Mudge - Forword
Mook's Fudge, version 1.0
© Copyright 2001 by Warren "Mook" Wilson
Based on Fudge, the Freeform, Universal, Do-it-yourself Gaming Engine A Free Role-playing Game (RPG).
© Copyright 1992, 1995 by Steffan O'Sullivan Version: June, 1995i. Legal Notice
These rules are the logical culmination of all my role-playing experiences to this point- so here's a big "Thanks" to the dozens of players I've been lucky enough to run games for over the past 18 years, most especially: the Thursday night gang, a better group of kindred spirits than I could have hoped to find, and the Scarecrow, whose sharing of his own search for the perfect rules system helped me clarify a lot of my own thoughts. You've all taught me a lot about gaming and a lot about having fun.
Mook has been gaming more-or-less continually since 1983, starting with (as many did) AD&D before becoming addicted to GURPS in the '90s. Today he spends the majority of his free time thinking of ways to get more free time. On the rare occasions he pulls himself away from this vicious circle, you can usually find him playing some kind of game (RPG, CCG, PC, PS2).
To avoid confusion, "he, him," etc., are used to describe a player or PC, and "she, her," etc., are used to describe a Game Master or NPC.
Mudge is divided into six Chapters, each of which is divided into Sections. The decimal point in Section numbers is a true decimal. For example, Section 1.35 comes between Section 1.3 and Section 1.4.
Section headers are denoted four different ways:
X ChapterChapter header (no decimal point).
X.1 SectionMajor section header (one digit after decimal point).
X.12 SectionMinor subsection header (two digits after decimal point).
X.123 SectionVery minor subsection header (three digits after decimal point).
Mudge is currently available in RTF, PDF and HTML format. For the latest version, visit:
Thank you for your interest in Mudge, my personal tweak to the wonderful Fudge rules set. This document's format is identical to that of the original Fudge- in fact, in preparing this text I merely started with a copy of Fudge, deleted those portions I don't use, and inserted my own text here and there to fill the gaps. The original Fudge rules by Steffan O'Sullivan are fantastic, and I urge you to download them (for free!) from www.fudgerpg.com.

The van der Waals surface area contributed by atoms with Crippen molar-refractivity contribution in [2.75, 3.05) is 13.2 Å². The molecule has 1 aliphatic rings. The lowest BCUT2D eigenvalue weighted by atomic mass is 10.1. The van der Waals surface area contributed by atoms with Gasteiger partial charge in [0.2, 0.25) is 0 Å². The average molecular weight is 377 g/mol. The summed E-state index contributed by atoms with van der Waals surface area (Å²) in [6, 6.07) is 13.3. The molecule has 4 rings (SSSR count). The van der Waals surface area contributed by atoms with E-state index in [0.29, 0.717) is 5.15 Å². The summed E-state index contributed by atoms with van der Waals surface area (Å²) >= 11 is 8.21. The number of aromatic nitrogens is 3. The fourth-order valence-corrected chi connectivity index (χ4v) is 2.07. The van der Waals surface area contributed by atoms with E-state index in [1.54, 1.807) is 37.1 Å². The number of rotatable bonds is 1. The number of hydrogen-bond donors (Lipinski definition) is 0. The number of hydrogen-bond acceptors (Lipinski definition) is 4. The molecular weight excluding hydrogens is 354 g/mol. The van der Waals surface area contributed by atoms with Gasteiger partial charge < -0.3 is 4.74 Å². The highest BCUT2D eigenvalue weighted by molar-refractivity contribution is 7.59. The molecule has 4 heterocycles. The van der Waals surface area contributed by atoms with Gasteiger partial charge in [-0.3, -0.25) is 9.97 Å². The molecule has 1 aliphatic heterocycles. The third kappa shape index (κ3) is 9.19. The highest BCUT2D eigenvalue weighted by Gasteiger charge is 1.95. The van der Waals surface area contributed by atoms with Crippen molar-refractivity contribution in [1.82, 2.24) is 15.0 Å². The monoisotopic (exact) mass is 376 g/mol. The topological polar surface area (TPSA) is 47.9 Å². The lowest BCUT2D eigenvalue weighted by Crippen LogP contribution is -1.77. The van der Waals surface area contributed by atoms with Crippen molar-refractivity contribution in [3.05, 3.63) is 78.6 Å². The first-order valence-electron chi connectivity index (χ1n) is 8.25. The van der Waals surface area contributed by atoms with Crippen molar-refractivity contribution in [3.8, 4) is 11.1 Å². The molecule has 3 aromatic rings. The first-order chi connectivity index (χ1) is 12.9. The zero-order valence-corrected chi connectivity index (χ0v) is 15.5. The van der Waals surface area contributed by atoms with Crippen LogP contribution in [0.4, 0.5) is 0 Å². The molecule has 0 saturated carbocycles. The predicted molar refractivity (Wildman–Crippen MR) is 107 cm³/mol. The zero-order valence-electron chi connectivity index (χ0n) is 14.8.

The following is a little history of Mudge and my own brief thoughts on role-playing in general. If you'd prefer to just get to the meat of the rules, by all means skip this section and head down to Section 1, Character Creation.
Mudge version 1.0 is the end result of my search for a radically simplified and streamlined rules system for role-playing games. These rules have been through dozens of incarnations and modifications so far, mostly in my fevered brain, and will hopefully continue to evolve in the future. Sooner or later, however, the idea must take form, so Mudge is now presented here for your enjoyment, criticisms, and opinions. I heartily welcome any suggestions for making these rules better- please feel free to email me at email@example.com.
First, a bit of background. I started playing in 1983 with, like many of you, Dungeons and Dragons, which I enjoyed immensely for a decade or so. Quite literally it opened up whole new worlds for me, and profoundly changed the way I thought about the role of the imagination in one's life. At some point in the mid-90's I got hooked on GURPS, which quickly supplanted AD&D as my game of choice. GURPS has many of the things I'm looking for in a rules system: its basic mechanics are fairly simple to learn, adaptable to a wide variety of genres, and strive for a good balance between realism and playability. It also has a lot of excellent support and worldbooks (which, of course, I now use to run Mudge games!). But GURPS can become cumbersome, particularly at higher Tech Levels when firearms and other modern equipment are introduced.
To me, Fudge has all the best of GURPS with none of the drawbacks. It has the same types of modifiers GURPS does, just fewer of them, almost a "lite" version of GURPS. In the future I plan to use Mudge for all the games I run, constantly tweaking over the years to make it better and better.
For a short time I was leaning towards running Mudge diceless, as group storytelling. Then for a longer time I was going to use an ultra condensed version I wrote, with all of the basic rules fitting on two sides of a page. But my 'final' decision (at least this month) is to just use my own version of the vanilla Fudge rules- very simple, very fast, nothing to really get in the way of telling the story. These Mudge rules are as 'rules light' as I can comfortably go before my fingers start twitching for dice.
One last note, the campaigns I run are very flexible, and often multidimensional, so I have attempted to include at least bare bones rules for any possible character within. The magic, psionics, super powers, etc. rules have all been left intentionally vague, to encourage the GM and player(s) to work out their own systems, as simple or complex as they desire. Admittedly this is a bit of laziness on my part, but anyone with access to the 'net should find no shortage of Fudge-compatible rules for all those things.